A lovely weekend getaway in a small, cozy cottage with your best friend, his hot sister, and their parents sounds like a pretty cool vacation, no? Except that the mother is really the miserable step-mother; the father is a really embarrassing (yet hilarious) drunk, and the next-door neighbor has preserved her family members as zombies and systematically feeds them fresh flesh. Kinda messes up your weekend, a little. Thus is the premise for “Dead Shack,” directed by Peter Ricq and co-written by himself, Phil Ivanusic, and Davila Leblanc, which made its North American premiere at Montreal’s Fantasia International Film Festival.
Jason (Matthew Nelson-Mahood) joins his best friend Colin (Gabriel LaBelle; CW’s “iZombie,” ABC’s “Motive”), as well as Colin’s family, including his sister Summer (Lizzie Boys; “Evidence of Truth,” “Angels in the Snow”), their father Roger (Donavon Stinson; “Dead Rising: Endgame,” Lifetime’s “Unreal) and their stepmother Lisa (Valerie Tian; “Juno,” “21 Jump Street”), for a weekend at a tiny, rented cottage out in the middle of the woods. Jason’s got sort of a crush on Summer, but that’s irrelevant, because he’s there to hang out with Colin, right? As soon as they arrive at their destination, the three teenagers decide to venture into the woods to explore their surroundings. Amidst their adolescent conversations, among other things, of flirting and failing at doing so, they stumble across a house, littered with seemingly abandoned cars. When the owner of said household suddenly returns home in her car, followed by two not-so-sober young men, the trio of youth creep up to the windows to get a glimpse of what’s going on inside. What looks like the beginning of a one-night threesome ends up as a one-night feasting as the two young men are drugged and fed to what seem like living dead humanoids. Desperate for assistance, the teens rush back to the patriarch, who has gotten drunk in the meantime, and that’s when the danger and chuckles commence.
“Dead Shack” is a ‘first’ of many things, for many individuals involved with this film. Aside from a documentary, this is Peter Ricq’s first directing of a motion picture. This is Matthew Nelson-Mahood’s first time ever on the silver screen, or any screen, for that matter, while Gabriel LaBelle has only been in television series. Lizzie Boys has performed in made-for-TV movies, this being the exception. Despite all of these factors coming into play, nobody does a horrible job. Ricq does a decent job at directing, getting our attention right from the get-go as the viewer is directly introduced to a poor soul who is being devoured by one of the zombie family members. I also really enjoyed the emphasis placed on the overly-sarcastic father, Roger, who really was the most hilarious character of the movie. He remains just as funny once he’s drunk, yet in a different way. I also enjoyed the way that we don’t clearly see the zombies at the beginning of the story, as well as mid-film, when they devour the two obnoxious young men. Some directors sometimes make the mistake of showing the “monsters” too early in a movie, removing any and all mystery or suspense from their revelation.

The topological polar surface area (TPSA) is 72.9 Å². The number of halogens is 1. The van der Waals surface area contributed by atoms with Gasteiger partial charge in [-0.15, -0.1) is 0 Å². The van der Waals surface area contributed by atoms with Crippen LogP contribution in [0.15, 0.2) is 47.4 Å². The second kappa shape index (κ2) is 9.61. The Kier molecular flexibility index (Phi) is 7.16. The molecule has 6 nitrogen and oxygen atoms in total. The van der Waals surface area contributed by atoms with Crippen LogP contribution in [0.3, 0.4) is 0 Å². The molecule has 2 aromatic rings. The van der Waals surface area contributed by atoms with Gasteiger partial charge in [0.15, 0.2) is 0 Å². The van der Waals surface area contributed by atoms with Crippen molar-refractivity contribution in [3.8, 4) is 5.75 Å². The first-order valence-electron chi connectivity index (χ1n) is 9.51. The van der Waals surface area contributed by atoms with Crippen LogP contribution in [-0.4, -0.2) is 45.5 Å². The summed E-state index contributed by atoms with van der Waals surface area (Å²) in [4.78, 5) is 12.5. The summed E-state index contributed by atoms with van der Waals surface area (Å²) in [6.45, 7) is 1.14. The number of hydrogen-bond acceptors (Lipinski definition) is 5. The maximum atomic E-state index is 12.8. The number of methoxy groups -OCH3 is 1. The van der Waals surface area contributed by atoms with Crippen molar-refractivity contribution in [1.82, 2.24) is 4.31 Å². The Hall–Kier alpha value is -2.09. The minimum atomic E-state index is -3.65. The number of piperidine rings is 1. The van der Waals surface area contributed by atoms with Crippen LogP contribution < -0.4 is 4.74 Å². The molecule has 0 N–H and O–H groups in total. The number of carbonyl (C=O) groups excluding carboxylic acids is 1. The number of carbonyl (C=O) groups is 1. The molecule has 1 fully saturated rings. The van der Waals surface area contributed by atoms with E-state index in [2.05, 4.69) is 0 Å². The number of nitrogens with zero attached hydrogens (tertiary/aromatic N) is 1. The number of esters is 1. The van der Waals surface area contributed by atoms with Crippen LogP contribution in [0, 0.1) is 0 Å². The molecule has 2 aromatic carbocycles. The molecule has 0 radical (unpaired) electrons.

The actors perform acceptably, nobody showing signs of nervousness or looking like a rookie; even Nelson-Mahood, who really is a rookie at acting onscreen. They are all entertaining in their own way; the boys, and father, with the humor, and Summer with her smarts, while the stepmother was believable in her hungover mood.
There are, however, a few downfalls to “Dead Shack”. The neighbor (Lauren Holly; Mary Swanson from “Dumb and Dumber,” “What Women Want”), who plays an important role in the film, didn’t really give off anything to either be amazed, scared, or even interested in that character. Perhaps because most of her acting career has revolved around comedies or rom-coms, I don’t know, but there just wasn’t that much to be fascinated by her character. Maybe it’s not even her fault if her character was to be sort of dull in the script. Regardless, something was done improperly in regards to her character.
In addition to this, we never truly get an explanation as to why or how there are zombies in this film. Now, don’t get me wrong: some of the best zombie movies EVER don’t give a specific enlightenment on the cause of a living dead outbreak, such as George Romero’s (R.I.P., dear sir) “Day of the Dead”, or my favorite film of all time, “Dawn of the Dead”. Nevertheless, “Dead Shack” is no “Dawn of the Dead.” We don’t have enough excitement, gore, violence or anything from these horror classics to make us forget this significant detail in the scenario.
Although we are mildly entertained, “Dead Shack,” as mentioned above, is a first for many individuals who worked on this film, and still leaves room for improvement. That being said, it is still a movie that should be viewed at least once to be introduced to Peter Ricq’s feature film directing debut and the potential that he possesses in the world of horror cinema. “Dead Shack” receives 3.5 stars out of 5, in my book.